Prime Minister Manmohan Singh on Sunday asked the Indian business to "think big" and engage China to learn to both compete and cooperate as top industry leaders asked him to press Beijing for early removal of trade and non-trade barriers.
Singh told a high-level Indian business delegation accompanying him ahead of an India-China business summit that "Indian business should think big. Indian business is ready to face the brave new world of globalisation.
"China is an important part of that brave new world of globalisation. China is an important part of that brave new world. We must engage China and learn to both compete and cooperate."
Singh discussed with India Inc the problems they faced in carrying on trade with China which has a huge surplus in commerce with India. The business leaders apprised the prime minister on the recent trends in bilateral trade and investment flows. They also drew attention to both the opportunities as well as the challenges faced by the Indian business in China.
The prime minister said "the rise of China and India should be viewed as an 'international public good' by the global community since it offered new opportunities to sustain global growth.
"At a time when there are concerns about a global economic slowdown, China and India can sustain global growth through their own development," he said. Singh said it was a "historical necessity" for the two great neighbours to work together.
"There will be areas of competition and there will be areas of cooperation. There is enough space in the world for both countries to continue to grow and address the developmental aspirations of their peoples."
Calling for increased economic engagement between India and China, Singh said that a large part of thinking in India about China was shaped by western views of China and that there was need for greater investment in India in a better understanding of the processes of change in India.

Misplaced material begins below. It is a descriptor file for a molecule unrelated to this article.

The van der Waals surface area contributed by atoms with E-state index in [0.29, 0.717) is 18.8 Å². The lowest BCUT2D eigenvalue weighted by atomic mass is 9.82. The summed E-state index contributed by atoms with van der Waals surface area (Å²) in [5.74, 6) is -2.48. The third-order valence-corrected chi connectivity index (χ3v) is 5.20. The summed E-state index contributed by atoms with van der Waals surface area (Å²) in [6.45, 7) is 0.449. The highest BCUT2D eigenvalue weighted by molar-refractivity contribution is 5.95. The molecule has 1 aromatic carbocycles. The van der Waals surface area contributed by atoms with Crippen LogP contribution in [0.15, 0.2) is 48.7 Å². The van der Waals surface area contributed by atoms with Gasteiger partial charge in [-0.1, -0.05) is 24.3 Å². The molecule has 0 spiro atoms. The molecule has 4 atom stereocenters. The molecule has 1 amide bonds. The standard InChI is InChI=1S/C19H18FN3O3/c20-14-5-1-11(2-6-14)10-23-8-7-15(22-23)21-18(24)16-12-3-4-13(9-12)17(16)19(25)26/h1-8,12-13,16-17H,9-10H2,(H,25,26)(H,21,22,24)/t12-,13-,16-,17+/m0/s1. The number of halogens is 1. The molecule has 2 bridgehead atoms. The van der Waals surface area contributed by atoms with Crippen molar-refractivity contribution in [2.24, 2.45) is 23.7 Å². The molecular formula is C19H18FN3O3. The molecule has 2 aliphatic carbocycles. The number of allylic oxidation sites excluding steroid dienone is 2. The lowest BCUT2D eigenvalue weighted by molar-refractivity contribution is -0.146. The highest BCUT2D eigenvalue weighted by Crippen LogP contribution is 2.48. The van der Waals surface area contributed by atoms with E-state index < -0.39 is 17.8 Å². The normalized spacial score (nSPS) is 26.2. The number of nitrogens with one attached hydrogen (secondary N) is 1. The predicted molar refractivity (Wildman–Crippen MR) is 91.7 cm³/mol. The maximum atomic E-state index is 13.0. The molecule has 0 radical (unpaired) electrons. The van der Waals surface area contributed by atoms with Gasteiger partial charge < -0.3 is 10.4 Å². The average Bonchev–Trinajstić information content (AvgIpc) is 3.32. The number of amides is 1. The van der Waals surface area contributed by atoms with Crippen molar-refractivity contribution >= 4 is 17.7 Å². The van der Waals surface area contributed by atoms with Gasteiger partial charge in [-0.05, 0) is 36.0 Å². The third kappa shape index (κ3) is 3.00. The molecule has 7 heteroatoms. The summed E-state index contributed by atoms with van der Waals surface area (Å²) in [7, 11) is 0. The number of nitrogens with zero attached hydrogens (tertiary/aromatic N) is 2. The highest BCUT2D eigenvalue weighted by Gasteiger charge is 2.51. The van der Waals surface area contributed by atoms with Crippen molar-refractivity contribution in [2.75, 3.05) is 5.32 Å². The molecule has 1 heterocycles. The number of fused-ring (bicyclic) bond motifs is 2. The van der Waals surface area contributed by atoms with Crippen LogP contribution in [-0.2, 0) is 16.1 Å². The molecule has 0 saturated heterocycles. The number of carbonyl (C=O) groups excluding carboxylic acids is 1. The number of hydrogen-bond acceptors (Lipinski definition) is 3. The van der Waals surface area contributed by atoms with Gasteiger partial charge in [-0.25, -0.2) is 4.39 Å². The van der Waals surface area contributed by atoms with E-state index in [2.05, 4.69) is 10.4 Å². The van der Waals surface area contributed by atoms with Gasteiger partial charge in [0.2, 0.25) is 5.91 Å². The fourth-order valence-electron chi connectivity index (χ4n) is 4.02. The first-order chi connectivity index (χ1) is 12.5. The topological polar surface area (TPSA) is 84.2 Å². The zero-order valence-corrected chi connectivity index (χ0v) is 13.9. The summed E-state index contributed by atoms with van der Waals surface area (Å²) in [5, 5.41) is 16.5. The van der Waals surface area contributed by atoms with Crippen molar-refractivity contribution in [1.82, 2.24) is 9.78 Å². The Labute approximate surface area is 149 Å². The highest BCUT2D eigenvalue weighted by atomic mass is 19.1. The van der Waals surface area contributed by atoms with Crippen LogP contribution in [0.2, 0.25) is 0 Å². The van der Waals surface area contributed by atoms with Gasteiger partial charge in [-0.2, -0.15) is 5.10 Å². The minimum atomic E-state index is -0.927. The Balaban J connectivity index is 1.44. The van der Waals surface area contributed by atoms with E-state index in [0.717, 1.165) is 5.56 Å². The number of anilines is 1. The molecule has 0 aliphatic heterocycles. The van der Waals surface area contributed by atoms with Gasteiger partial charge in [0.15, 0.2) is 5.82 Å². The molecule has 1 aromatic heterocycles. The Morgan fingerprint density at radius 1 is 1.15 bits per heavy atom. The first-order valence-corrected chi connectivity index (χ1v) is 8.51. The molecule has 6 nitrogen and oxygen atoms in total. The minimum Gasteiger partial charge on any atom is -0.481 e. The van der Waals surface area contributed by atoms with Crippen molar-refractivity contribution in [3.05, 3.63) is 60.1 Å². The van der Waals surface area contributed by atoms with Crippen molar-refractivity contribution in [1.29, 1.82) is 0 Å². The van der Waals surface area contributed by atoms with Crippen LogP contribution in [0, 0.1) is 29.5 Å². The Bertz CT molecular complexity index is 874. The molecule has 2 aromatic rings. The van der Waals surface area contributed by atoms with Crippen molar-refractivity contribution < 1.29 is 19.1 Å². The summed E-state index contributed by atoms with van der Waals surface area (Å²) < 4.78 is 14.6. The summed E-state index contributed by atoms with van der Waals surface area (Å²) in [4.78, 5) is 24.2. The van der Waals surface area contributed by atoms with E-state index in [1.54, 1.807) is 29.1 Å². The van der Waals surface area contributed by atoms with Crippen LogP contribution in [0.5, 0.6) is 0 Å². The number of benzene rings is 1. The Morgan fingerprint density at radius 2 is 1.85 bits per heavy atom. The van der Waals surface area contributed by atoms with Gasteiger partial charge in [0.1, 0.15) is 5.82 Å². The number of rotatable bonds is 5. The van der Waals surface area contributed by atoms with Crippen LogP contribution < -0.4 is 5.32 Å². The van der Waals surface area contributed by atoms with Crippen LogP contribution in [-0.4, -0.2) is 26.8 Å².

Striking a positive note before talks with the top Chinese leadership, the Prime Minister had said India-China relations were poised to enter a "vibrant and dynamic phase".
Singh said China was India's largest neighbour and a "focal point" of its "Look East" policy. He had also made it clear that India attached "high priority" to strengthening its relations with China.
The business leaders told Singh that they had overcome fears about Chinese imports but there were still areas of concern like very low-priced products from China which were creating problems for Indian industry.
The concerns come against the backdrop of the burgeoning trade surplus to the tune of nine billion dollar in China's favour in the bilateral trade which has touched $38.6 billion in 2007, just short of the target of $40 billion by 2010.
CII President Sunil Bharti Mittal said the industry leaders raised the issue of certain trade-related barriers faced by sectors like pharmaceutical industry on issues like generic product registration in China. "We sought the Prime Minister's help in this regard," Mittal said after the 45-minute interaction with Singh.
FICCI President F Khorakiwala said the trade deficit between the two countries was significant mainly because the Chinese products were competitive creating problems for the Indian industry which should take it up as a challenge.
He said while India was open in the area of media content, there were a lot of restrictions in China. "We are asking for reciprocal rights in China," Khorakiwala said.
Ranbaxy Executive Director Ramesh L Adige said the pharmaceutical industry wanted fast-track registration of generic pharma products in China conforming to international standards of 12 to 18 months as against two to three years being taken now.
Prime Minister's Secretary TKA Nair, Foreign Secretary Shivshankar Menon and Indian Ambassador Nirupama Rao attended the discussions with the industry which was represented by CEOs including Mittal, Jet Airways Chairman Naresh Goyal, NIIT Chairman RS Pawar, Zee Chairman Subhash Chandra, Hero Honda Motors MD Pawan Munjal, Wockhart Chairman and FICCI Secretary General Amit Mitra and IL and FS CEO Hari Shankaran.